• Seizures
  • Staggering or uncoordinated gait
  • Unresponsiveness
  • Vomiting – sometimes with blood

Preventing Heat Stroke

Heat stroke is always serious and often fatal, but the good news is that it is relatively easily preventable. Here are some steps you can take at home to ensure your dog or cat doesn’t suffer from hot weather-related illnesses.

Never leave your pet in a car. Leaving your pet in a vehicle, even in the shade, even with windows cracked, is never a good idea. Internal temperatures in a car can reach triple digits within minutes on a warm day, and the risk of your pet suffering this way is just too real. Don’t ever take this chance! It’s not worth it.

Limit exercise. A common cause of heat exhaustion in dogs is over-exertion in warm temperatures. Limit activity to the cooler parts of the day (early morning, evening) and avoid dog parks, running, ball play, and even walks during the hotter parts of the day. Get your pet’s energy out by providing obedience exercises or a game of tug-of-war indoors instead.

Access to water and shade. Heat stroke can occur if pets are left outside without access to shade or water. In the hot parts of the day, the safest place for them is indoors in the air conditioning. But if they are outside, they must always have access to shade and fresh, cool water. A doggy pool is also a great way to allow pets to get in the water and cool off.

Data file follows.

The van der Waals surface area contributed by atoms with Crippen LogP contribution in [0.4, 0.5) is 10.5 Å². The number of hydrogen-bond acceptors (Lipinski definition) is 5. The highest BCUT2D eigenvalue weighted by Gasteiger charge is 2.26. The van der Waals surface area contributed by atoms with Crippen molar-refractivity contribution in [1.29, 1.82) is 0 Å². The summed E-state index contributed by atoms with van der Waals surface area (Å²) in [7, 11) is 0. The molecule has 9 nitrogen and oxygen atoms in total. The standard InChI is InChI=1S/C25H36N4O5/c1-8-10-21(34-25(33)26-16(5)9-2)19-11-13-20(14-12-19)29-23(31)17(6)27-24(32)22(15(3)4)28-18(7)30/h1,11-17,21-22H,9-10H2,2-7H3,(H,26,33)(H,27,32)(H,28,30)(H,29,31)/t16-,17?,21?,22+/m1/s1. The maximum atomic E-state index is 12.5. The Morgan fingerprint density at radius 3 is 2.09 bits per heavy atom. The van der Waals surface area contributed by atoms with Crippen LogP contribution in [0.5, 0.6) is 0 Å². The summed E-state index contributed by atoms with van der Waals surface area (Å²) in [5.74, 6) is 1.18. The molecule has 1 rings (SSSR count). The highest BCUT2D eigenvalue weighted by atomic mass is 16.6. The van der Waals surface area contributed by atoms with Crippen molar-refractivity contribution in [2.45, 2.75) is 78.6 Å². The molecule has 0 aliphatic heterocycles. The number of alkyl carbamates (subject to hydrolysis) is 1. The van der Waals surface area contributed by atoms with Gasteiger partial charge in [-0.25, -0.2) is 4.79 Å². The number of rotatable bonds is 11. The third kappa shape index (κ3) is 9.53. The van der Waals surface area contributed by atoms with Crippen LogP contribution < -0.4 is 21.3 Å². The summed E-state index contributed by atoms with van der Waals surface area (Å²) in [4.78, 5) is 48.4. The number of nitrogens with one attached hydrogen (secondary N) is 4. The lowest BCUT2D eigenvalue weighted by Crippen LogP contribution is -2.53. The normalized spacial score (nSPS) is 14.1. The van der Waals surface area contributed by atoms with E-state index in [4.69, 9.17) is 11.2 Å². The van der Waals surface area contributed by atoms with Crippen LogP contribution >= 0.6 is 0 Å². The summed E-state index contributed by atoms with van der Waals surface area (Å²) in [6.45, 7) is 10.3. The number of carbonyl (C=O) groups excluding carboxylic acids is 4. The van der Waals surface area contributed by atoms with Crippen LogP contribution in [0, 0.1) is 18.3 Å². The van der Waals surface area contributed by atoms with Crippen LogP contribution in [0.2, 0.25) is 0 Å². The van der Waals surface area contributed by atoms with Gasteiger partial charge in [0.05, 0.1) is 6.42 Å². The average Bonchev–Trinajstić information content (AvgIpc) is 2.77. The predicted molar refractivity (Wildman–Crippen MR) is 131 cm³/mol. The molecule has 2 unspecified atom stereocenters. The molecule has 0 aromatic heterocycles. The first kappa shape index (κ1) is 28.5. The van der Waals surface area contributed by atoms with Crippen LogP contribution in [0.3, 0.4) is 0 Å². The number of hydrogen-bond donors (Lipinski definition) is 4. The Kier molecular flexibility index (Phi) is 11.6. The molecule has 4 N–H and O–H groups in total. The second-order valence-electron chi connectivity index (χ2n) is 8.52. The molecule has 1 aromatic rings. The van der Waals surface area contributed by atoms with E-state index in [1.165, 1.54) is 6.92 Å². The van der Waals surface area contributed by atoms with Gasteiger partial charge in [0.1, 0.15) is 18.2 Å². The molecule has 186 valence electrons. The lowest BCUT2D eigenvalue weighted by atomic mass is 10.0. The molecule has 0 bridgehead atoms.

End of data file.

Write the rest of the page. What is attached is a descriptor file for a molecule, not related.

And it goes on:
Stay indoors. In extreme weather, ensure pets can come indoors whenever they wish. Although we may be tempted to adjust the air conditioner to a higher temperature when we leave for work, it’s best to keep the thermostat running at a cool setting even when you aren’t home. Keep drapes and blinds closed during the day to keep your house cooler and remember to leave your pet fresh, cool water.

If your pet cannot come indoors, a garage or laundry room with a fan to circulate air can provide some shelter from the heat in some cases.

Care for pets at greater risk. Old, very young, and pets with health concerns may be at greater risk when heat and humidity are high, so observe them carefully in warm weather. Flat-faced dog breeds such as Pugs, Boston Terriers, English Bulldogs, and Pekingese are particularly susceptible to heat stroke due to their shortened airways. Overweight or obese pets are also at greater risk due to the insulation caused by fat cells and the increased heat overweight pets generate during even mild exercise. Keep these high-risk pets indoors when the temperature rises, and don’t have them do any activity–even walks–in hot weather. Keep in mind that temperatures do not need to be excessively hot to cause heat-related illnesses in these situations. One of these pets left outside in seemingly mild weather but without access to shade or water is certainly at risk.